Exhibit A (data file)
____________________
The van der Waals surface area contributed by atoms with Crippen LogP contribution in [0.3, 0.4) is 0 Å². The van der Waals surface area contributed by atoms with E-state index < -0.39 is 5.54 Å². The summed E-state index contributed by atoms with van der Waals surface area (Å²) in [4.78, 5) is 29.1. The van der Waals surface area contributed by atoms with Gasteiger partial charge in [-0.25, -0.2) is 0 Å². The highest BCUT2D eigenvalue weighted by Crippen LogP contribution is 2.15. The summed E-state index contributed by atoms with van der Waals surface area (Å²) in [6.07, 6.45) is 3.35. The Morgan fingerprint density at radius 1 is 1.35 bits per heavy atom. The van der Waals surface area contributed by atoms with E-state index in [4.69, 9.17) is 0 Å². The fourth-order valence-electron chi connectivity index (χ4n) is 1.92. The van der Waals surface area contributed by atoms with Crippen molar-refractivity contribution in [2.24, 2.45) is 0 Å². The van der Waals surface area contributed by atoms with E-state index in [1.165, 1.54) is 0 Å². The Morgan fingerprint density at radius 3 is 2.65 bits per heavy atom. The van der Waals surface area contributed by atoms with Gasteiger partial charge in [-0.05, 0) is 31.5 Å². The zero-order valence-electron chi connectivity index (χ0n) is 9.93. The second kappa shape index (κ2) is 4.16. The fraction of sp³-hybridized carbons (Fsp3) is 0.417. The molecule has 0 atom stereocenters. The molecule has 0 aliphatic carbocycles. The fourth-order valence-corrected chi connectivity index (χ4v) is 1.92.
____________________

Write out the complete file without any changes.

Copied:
The van der Waals surface area contributed by atoms with Crippen LogP contribution in [0.3, 0.4) is 0 Å². The van der Waals surface area contributed by atoms with E-state index < -0.39 is 5.54 Å². The summed E-state index contributed by atoms with van der Waals surface area (Å²) in [4.78, 5) is 29.1. The van der Waals surface area contributed by atoms with Gasteiger partial charge in [-0.25, -0.2) is 0 Å². The highest BCUT2D eigenvalue weighted by Crippen LogP contribution is 2.15. The summed E-state index contributed by atoms with van der Waals surface area (Å²) in [6.07, 6.45) is 3.35. The Morgan fingerprint density at radius 1 is 1.35 bits per heavy atom. The van der Waals surface area contributed by atoms with E-state index in [4.69, 9.17) is 0 Å². The fourth-order valence-electron chi connectivity index (χ4n) is 1.92. The van der Waals surface area contributed by atoms with Crippen molar-refractivity contribution in [2.24, 2.45) is 0 Å². The van der Waals surface area contributed by atoms with E-state index in [1.165, 1.54) is 0 Å². The Morgan fingerprint density at radius 3 is 2.65 bits per heavy atom. The van der Waals surface area contributed by atoms with Gasteiger partial charge in [-0.05, 0) is 31.5 Å². The zero-order valence-electron chi connectivity index (χ0n) is 9.93. The second kappa shape index (κ2) is 4.16. The fraction of sp³-hybridized carbons (Fsp3) is 0.417. The molecule has 0 atom stereocenters. The molecule has 0 aliphatic carbocycles. The fourth-order valence-corrected chi connectivity index (χ4v) is 1.92.